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Gender Gap Still Divides Architects

Wednesday, May 20, 2015

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SAN FRANCISCO—Although women make up nearly half of graduates from U.S. architecture programs, they also remain underrepresented in the field, according to a new report.

Women comprise 42 percent of graduates from U.S. architecture programs, but only 22 percent become licensed architects, and only 17 percent become partners or principals in architecture firms, according to a survey by the Equity By Design committee of the American Institute of Architects San Francisco chapter.

bureau of labor
U.S. Bureau of Labor & Statistics, Occupational Handbook

Women account for only about 22 percent of licensed architects in the U.S. and only 17 percent of partners or principals, the survey found.

The "stark gender imbalance," the report says, partly reflects architecture’s history as a male-dominated profession.

The gender gap in architecture has been well documented and is a growing concern globally, according to the committee. The new report is a means to start the conversation in the U.S., the group says.

Meanwhile, men and women alike report low job satisfaction rates, says the report.

Survey Respondents

The 53-page report, Equity By Design: Knowledge, Discussion, Action!, released May 13, is based on a 90-question survey conducted online from February to March 2014.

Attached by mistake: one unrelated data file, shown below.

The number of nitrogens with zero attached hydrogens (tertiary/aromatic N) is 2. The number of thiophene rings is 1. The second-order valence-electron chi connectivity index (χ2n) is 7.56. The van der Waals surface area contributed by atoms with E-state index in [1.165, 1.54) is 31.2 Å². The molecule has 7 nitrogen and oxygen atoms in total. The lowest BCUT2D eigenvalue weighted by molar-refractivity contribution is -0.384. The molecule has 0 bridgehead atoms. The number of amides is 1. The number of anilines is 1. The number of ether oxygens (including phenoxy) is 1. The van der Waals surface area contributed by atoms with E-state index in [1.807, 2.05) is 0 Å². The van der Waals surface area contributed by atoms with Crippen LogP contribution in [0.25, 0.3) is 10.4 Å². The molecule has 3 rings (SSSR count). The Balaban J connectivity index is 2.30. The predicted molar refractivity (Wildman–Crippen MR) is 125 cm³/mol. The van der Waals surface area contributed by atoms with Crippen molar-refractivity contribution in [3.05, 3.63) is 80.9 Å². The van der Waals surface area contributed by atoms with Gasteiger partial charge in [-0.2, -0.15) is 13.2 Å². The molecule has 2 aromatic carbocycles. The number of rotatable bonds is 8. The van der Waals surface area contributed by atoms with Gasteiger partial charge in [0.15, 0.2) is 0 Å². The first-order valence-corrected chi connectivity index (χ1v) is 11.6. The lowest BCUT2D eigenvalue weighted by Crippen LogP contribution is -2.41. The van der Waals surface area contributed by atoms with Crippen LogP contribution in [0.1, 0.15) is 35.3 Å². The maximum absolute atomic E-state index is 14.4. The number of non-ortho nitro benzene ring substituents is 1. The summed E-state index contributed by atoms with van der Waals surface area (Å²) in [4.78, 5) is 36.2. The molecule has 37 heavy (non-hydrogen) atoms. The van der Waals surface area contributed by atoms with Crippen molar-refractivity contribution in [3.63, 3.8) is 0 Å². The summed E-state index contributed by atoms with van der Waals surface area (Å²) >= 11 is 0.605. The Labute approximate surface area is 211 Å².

The survey highlights the workplace participation and career aspirations of 2,289 participants with architectural degrees and experience in the U.S.

Of the survey respondents, 66 percent were women and 34 percent were men. The average age was 40.

Highlighted Disparities

Women are less likely than men to successfully pursue licensure within the profession, according to the report.

The percentage of female record applicants to the National Council of Architectural Registration Boards, the organization that administers the exam, has hovered around 40 percent since 2011, the report said.

Licensure is thus an area where work can be done to promote equality, the authors said.

architects
U.S. Bureau of Labor & Statistics, Occupational Handbook

The "stark gender imbalance" is due in part to architecture’s history as a male-dominated profession, the study says.

And women are even less likely to be recognized for their professional design work.

Only five percent of Pritzker Prize for Architecture winners and one percent of AIA Gold Medal recipients—the industry's highest honors—have been women, the report notes.

Pinch Points

Overall, the survey found low job satisfaction rates. Only about 28 percent of women and 41 percent of men say they are “satisfied and not looking for new opportunities.”  

The report says five career “pinch points” exist for designers, beginning at the hiring stage.

Zaha Hadid
Simone Cecchetti / The Hyatt Foundation

In 2004, Baghdad-born Zaha Hadid was the first woman recipient of the Pritzker Prize for Architecture. Hadid thinks she lost out on early commissions because of her gender, according to this profile in Glamour.

While men and women generally reported joining an architecture practice for similar reasons, women earned less than men at all levels.